Now Carpenter was not a Unitarian. Nevertheless he was deeply influenced by a couple of Unitarian ministers when he was in Leeds. He knew Joseph Estlin Carpenter (no relation), who was one of the pioneers in bringing an interest in world religions into Unitarianism. He also spent time with the American William Henry Channing, who introduced him to the Transcendentalists, a group of mainly Unitarian thinkers who embraced nature and intuition. Although Carpenter never became a Unitarian, if anything he was a pagan, he was a pioneer in a lot of areas that have since influenced Unitarianism a lot. Indeed everything that has influenced the development of Unitarianism (and wider society) since the nineteenth century is personified in Carpenter: feminism, gay rights, environmentalism, paganism, world religions, animal rights, vegetarianism. He was ahead of his time in all these areas: a prophet of many progressive causes. He was no saint, though, and one of his biggest moral failures was a persistent anti-Semitism. Nevertheless one person called him a “prophet of soul and body.”

And for me that’s the most significant thing about Carpenter: in how he embraced both body and soul. We are so used to separating those two things in our culture. We divide body and soul, feminine and masculine, religion and science, paganism and Christianity, homosexual and heterosexual. And these are not just ideas: they are divisions within us. Each of us is fractured by these divisions within ourselves. Like walking through that dark art gallery we see different parts of ourselves, different experiences and we ask “who am I amongst all this diversity”? Or perhaps we see it like masks that we wear: a different mask in different situations. In church I am Minister; with my friends, I’m a friend; with my family I’m a son, a brother, a brother-in-law, a fun uncle. However old I get I’ll still be a child to my parents. Who is the “real” me? Who is the “real” you? You are different in church, than you are when you’re at home, when you’re with different groups of people, with family, with friends, with co-workers. That’s always going to be true, but sometimes we divide ourselves unnecessarily and we lose any real sense of a coherent “me.” As Walt Whitman wrote: “Do I contract myself? Very well then I contradict myself, (I am large, I contain multitudes.)”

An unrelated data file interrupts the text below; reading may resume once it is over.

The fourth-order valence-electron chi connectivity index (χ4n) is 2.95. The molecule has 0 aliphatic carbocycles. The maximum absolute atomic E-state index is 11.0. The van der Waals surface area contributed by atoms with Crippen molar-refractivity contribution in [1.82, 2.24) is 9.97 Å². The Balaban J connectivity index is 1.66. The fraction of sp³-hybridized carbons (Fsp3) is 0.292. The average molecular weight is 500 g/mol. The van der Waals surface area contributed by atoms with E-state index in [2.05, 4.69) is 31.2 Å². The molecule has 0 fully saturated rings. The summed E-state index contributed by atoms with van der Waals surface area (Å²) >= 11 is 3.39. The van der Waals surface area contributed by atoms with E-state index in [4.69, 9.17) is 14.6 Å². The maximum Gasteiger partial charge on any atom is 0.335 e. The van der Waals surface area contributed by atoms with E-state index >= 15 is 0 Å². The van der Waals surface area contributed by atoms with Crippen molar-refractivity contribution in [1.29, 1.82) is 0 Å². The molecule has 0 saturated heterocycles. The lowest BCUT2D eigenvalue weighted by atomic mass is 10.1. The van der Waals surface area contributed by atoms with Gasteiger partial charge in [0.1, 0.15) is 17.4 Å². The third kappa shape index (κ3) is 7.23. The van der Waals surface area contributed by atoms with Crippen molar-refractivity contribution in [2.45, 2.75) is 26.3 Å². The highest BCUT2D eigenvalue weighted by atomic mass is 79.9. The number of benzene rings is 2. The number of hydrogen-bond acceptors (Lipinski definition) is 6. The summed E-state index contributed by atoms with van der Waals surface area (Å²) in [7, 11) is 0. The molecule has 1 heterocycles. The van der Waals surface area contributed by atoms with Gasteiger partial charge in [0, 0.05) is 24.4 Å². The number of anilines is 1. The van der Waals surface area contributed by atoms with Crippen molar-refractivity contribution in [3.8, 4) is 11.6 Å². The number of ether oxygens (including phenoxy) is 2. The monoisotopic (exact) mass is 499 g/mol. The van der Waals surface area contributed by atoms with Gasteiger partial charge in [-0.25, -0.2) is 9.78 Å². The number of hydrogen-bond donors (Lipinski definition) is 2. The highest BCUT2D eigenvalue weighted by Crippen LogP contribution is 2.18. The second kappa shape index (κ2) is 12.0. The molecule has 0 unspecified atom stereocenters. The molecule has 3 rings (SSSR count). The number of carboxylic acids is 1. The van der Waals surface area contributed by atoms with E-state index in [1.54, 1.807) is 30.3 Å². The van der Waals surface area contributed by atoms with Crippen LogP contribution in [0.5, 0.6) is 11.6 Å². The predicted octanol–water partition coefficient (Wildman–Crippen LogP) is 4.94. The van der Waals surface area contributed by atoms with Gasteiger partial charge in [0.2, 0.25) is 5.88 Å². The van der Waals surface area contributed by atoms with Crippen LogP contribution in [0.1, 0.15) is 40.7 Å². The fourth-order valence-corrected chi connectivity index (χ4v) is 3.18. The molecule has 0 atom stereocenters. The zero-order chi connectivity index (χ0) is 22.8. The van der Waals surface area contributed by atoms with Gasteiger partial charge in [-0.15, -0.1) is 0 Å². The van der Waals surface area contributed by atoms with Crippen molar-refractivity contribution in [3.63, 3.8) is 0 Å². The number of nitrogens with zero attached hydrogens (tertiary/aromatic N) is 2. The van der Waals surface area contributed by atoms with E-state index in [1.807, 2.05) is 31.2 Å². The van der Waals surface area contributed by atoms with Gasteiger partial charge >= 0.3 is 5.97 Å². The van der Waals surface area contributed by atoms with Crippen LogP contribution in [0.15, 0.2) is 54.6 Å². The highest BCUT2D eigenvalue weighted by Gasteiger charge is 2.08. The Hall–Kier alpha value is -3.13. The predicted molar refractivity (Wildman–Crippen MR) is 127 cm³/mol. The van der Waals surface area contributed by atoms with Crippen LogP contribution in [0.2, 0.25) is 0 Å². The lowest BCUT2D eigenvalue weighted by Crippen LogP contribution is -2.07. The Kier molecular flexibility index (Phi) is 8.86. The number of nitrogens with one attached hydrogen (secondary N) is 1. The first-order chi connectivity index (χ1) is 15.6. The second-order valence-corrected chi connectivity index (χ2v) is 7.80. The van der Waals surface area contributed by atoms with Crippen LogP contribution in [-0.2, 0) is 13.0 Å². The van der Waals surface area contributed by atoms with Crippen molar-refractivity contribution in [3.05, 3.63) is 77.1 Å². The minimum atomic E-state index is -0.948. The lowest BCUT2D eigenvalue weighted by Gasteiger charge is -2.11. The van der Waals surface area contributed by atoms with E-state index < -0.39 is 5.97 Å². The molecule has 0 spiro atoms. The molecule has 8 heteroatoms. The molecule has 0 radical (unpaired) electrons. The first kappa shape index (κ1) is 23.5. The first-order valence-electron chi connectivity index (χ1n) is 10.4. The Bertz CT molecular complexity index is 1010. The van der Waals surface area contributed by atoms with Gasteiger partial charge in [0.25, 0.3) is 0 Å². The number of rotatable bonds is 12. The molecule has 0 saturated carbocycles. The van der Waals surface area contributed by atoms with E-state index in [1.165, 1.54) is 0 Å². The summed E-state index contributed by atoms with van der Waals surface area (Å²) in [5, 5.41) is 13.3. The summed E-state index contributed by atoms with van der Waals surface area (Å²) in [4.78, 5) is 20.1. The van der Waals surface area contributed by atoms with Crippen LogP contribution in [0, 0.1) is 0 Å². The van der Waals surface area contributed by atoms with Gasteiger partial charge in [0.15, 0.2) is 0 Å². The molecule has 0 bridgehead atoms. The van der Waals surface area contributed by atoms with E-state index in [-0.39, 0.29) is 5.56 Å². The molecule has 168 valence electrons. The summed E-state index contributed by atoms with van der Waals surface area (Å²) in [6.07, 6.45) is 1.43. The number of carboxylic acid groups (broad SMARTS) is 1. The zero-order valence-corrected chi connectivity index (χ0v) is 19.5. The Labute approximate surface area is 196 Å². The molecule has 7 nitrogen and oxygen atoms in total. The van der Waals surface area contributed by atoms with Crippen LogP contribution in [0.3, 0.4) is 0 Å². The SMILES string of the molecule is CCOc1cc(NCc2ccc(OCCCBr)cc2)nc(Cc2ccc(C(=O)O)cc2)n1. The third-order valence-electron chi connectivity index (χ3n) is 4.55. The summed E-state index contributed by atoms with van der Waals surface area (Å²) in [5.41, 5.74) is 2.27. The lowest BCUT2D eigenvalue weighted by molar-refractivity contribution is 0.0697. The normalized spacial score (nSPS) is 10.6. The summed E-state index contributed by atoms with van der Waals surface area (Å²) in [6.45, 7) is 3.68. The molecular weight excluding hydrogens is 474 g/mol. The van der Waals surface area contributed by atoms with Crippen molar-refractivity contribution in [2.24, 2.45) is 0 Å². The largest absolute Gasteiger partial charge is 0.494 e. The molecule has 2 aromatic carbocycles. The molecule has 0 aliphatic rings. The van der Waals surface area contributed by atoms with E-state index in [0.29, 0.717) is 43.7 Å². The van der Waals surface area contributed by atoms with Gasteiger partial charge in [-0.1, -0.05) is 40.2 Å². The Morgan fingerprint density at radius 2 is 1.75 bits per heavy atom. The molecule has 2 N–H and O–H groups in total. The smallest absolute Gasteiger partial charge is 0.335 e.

Each of us is large, each of us contains multitudes, and even contradictions. But some of these contradictions tear us apart. Think of the male Christian leader, who has taken a vow of celibacy calling same sex marriage an aberration, shameful, grotesque and likening it to slavery, who is then later found out to have made inappropriate sexual advances towards men. We should feel compassion towards someone who has so divided themselves. Who contains such harmful contradictions, fighting against each other.

If our Christianity truly flowed from the teaching of Jesus we would clearly see hypocrisy as the greatest sin. It’s the one thing that Jesus condemns most strongly. Dividing ourselves into contradictions tears our souls apart. Jesus said “if new wine is put into old wineskins, the skins are destroyed, new wine has to be put into new wineskins.” Jesus, and other spiritual teachers, promise that we can be healed of our contradictions, our inner conflicts. Indeed this is the great task of the spiritual life: to make the inner like the outer, to integrate all the parts of ourselves into one.

I am a Unitarian because this faith teaches more fully than any other that we need every part of ourselves. Your body, your sexual self, your sensual self, is not to be denied or repressed. Your mind, your thinking, doubting self, is not to be denied or repressed. Your soul, your yearning, feeling, praying self, is not to be denied or repressed. Edward Carpenter, in coming to terms with himself as a homosexual, as a political campaigner, as a philosopher, as a lover, as a gardener, as a spiritual pagan, worked really hard not to deny any part of who he was. Even though some parts of who he was were considered dangerous and shameful by his society. He didn’t always succeed, but he kept up the work.